Doing it wrong-patenting pandering to the audience (1, Insightful)

Anonymous Coward | about 7 years ago | (#21060925)

"Modern global society is doing it wrong. The current regime of patents and copyrights is completely outdated and old-fashioned. Global digital communication has made copyright irrelevant, and it's absurd to think you can patent an idea."

Since that's not what patenting or copyright is. The rest of your sentence is useless. The basic ideas of copyright, patents, and trademark are even more relevant than in the past. The abuse on both sides is the problem. Not the ideas themselves.

Re:Doing it wrong (3, Funny)

jd (1658) | about 7 years ago | (#21061299)

I'm going outside now to watch the Orionids. Good thing you can't copyright an experience.

Dear Quokkapox,

Your experience of the Orionids is clearly derived in part from one of the movies either produced, being produced, or considered for being produced in light of this experience, and is thus infringing on our copyrights somehow. We insist that you cease and desist in your observations immediately and buy a stackload of crappy and expensive movies instead.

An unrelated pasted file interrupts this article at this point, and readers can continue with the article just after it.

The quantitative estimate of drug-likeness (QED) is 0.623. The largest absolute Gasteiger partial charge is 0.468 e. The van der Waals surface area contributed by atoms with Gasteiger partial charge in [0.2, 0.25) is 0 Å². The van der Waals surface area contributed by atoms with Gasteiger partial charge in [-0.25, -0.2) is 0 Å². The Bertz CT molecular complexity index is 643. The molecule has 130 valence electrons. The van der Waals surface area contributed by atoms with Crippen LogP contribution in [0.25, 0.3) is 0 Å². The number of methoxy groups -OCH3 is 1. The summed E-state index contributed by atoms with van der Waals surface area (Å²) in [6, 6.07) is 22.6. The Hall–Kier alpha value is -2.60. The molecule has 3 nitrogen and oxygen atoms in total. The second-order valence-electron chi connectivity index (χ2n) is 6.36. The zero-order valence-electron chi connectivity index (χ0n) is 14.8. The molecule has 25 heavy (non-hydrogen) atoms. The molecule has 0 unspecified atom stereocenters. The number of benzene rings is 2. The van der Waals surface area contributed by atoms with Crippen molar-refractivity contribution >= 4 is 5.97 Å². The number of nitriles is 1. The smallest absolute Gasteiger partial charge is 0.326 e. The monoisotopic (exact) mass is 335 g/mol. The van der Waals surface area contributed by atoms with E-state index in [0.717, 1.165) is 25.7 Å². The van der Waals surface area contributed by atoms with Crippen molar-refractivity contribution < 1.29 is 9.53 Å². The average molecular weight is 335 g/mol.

Yours insincerely,

The MPAA Division of Inquisitors, a CIA Interrogator Production

Re:Doing it wrong (0, Troll)

speaker of the truth (1112181) | about 7 years ago | (#21061581)

If you take away all copyright then [url=http://www.reallifecomics.com/]these[/url] [url=http://www.penny-arcade.com/]people[/url] might stop producing work. Is this what you truly want? A society where all writers must take another job with NO possibility of making money?

Re:Doing it wrong (0)

Anonymous Coward | about 7 years ago | (#21062101)

I've been using (Open)SuSE instead of Windows since 17 December 2004, and you're an idiot.

Why take the site down? (5, Insightful)

belmolis (702863) | about 7 years ago | (#21060847)

I don't understand why the site is being taken down. The publisher's demands would be satisfied by removing the scores still under copyright in the EU. As I understand it, the copyright status of these scores is noted, so presumably it wouldn't be a difficult job to identify and remove those just those scores. And since, according to the article, most of the scores on the site are out of copyright everywhere, removing those still under copyright in the EU, while regrettable, would not destroy the utility of the site. The cease-and-desist letter is annoying, but I don't see that it should require taking down the site.